It’s a terrifying concept to a lot of people, and it’s a concept exceptionally hard to embrace when we as photographers are always on a constant quest to control every aspect of a shoot. We put our lights up just so, with the model facing in the perfect way. Then a gust of wind comes up and blows her hair everywhere, and we shoot away just in case something good comes from the wind, but alas, nothing. Hair everywhere and nothing cool to show from it. Control: 0. Nature: 1. Embrace the chaos, and don’t let Mr. Murphy and his law dictate your mood, because keeping a photographer in good spirits for a shoot is critical. Once you are able to shake it off and shrug your shoulders at a problem, you can solve it and move on. If you can do this you are well on your way to making photography a career.
FStoppers | Read the Full Article
Check out part 2 of their series here.
Summer Glau (Firefly, Terminator: The Sarah Connor Chronicles, Arrow) sits down with Paul F. Tompkins to talk about transitioning from dancing into acting, kicking off her acting career on Firefly, entering the world of conventions, and playing a robot on Terminator: The Sarah Connor Chronicles.
This quick after effects tutorial will show you how to create complex and super customizable text animations with only using 2 keyframes. Follow along and create your own text animations. plus learn a thing or two about expressions.
Videomaker demonstrates how to use a waveform monitor to correctly interpret the luma values in your footage
Todd Wolfe explains what Macro Extension Tubes are and how they work.
Did you know what an extension tube is or how it can save you money over purchasing a Macro lens? Todd likes to call them tube extenders but whatever you call them they have been around a long time.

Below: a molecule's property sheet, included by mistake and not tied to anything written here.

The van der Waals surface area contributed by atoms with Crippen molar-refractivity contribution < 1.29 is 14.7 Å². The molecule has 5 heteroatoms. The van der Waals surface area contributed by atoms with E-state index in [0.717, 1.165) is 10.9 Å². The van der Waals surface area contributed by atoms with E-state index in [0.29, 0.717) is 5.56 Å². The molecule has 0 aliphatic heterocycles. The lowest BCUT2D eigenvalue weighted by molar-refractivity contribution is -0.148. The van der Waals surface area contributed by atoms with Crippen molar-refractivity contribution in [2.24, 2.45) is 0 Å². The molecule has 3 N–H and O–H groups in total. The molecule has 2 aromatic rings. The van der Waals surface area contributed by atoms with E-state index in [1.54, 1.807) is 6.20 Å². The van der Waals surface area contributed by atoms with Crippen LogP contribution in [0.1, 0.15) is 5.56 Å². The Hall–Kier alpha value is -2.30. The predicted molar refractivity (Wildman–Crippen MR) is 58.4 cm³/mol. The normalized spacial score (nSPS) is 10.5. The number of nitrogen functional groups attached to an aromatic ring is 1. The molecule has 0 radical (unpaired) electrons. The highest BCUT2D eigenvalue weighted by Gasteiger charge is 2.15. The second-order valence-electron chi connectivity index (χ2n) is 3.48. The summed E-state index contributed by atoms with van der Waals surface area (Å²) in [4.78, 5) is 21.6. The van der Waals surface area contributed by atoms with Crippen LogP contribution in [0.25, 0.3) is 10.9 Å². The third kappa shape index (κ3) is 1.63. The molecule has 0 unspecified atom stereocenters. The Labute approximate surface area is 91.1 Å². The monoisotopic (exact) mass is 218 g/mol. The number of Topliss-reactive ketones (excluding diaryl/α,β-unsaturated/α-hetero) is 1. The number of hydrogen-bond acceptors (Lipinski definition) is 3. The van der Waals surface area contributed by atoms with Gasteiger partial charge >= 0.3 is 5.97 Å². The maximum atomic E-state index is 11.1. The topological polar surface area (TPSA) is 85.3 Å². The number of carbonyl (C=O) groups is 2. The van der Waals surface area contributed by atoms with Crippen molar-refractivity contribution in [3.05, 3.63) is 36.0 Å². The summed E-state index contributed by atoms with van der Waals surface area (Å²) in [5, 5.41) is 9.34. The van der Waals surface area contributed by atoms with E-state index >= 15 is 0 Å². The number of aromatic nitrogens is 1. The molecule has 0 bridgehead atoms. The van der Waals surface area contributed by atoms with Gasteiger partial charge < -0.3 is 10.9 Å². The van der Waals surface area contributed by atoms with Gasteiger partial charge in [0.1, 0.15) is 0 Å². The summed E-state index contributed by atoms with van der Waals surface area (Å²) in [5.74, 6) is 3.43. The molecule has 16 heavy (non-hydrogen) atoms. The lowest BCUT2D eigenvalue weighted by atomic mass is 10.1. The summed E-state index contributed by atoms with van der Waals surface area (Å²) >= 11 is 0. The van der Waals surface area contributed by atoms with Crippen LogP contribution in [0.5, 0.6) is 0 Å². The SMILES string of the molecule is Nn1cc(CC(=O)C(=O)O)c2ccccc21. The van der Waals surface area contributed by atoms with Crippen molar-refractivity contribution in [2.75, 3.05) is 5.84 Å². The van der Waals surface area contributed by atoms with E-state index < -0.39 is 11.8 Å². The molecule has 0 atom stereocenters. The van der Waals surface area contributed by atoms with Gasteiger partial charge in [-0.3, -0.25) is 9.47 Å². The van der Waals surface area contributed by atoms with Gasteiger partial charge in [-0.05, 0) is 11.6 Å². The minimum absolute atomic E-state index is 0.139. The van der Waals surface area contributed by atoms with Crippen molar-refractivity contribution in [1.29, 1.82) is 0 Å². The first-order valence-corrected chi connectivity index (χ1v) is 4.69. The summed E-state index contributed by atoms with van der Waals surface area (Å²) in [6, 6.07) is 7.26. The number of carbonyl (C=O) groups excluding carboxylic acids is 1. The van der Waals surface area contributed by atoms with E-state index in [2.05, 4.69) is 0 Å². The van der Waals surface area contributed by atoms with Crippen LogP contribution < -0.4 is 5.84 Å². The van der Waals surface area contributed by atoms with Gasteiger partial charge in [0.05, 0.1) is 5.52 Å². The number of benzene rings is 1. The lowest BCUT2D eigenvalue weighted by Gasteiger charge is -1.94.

In most situations your non macro lenses wont allow you to get super close to your subject. So how do you get closer with the lenses you already own and not have to spend a lot of money on a macro lens? The simple answer are extension tubes.
Extension tubes are literally rings that attach to your camera body and lens to “extend” distance from the lens and the body. There is no glass involved whatsoever in the rings. As you can see from the video using an extension tube gives you the ability to get extremely close to your subject.
There are different size tubes which allow you to get closer or slightly further away from your subject.
You may be wondering why would anyone purchase a macro lens if these extension tubes are so inexpensive? The simple answer is true macro lenses are sharp edge to edge. When you use extension tubes your sharpest area will be in the center of the lens with the outer part of the image getting slightly out of focus.
Tubes can range from $100 and up.
Psychological literature shows that we are more sensitive to small losses and than small gains, with most people valuing a loss around 1.5-2.5 times as much as a gain. This means that we often turn down reasonable opportunities for fear of the loss. However over the course of our lives we will be exposed to many risks and opportunities and this invariably means that taking every small reasonable bet will leave us better off than saying no to all of them.
NOTE: The video is not saying to accept every bet, only those with reasonable odds (preferably in your favour), and those which if you lose would not cause significant financial or other damage. In those cases it is wise to be loss averse!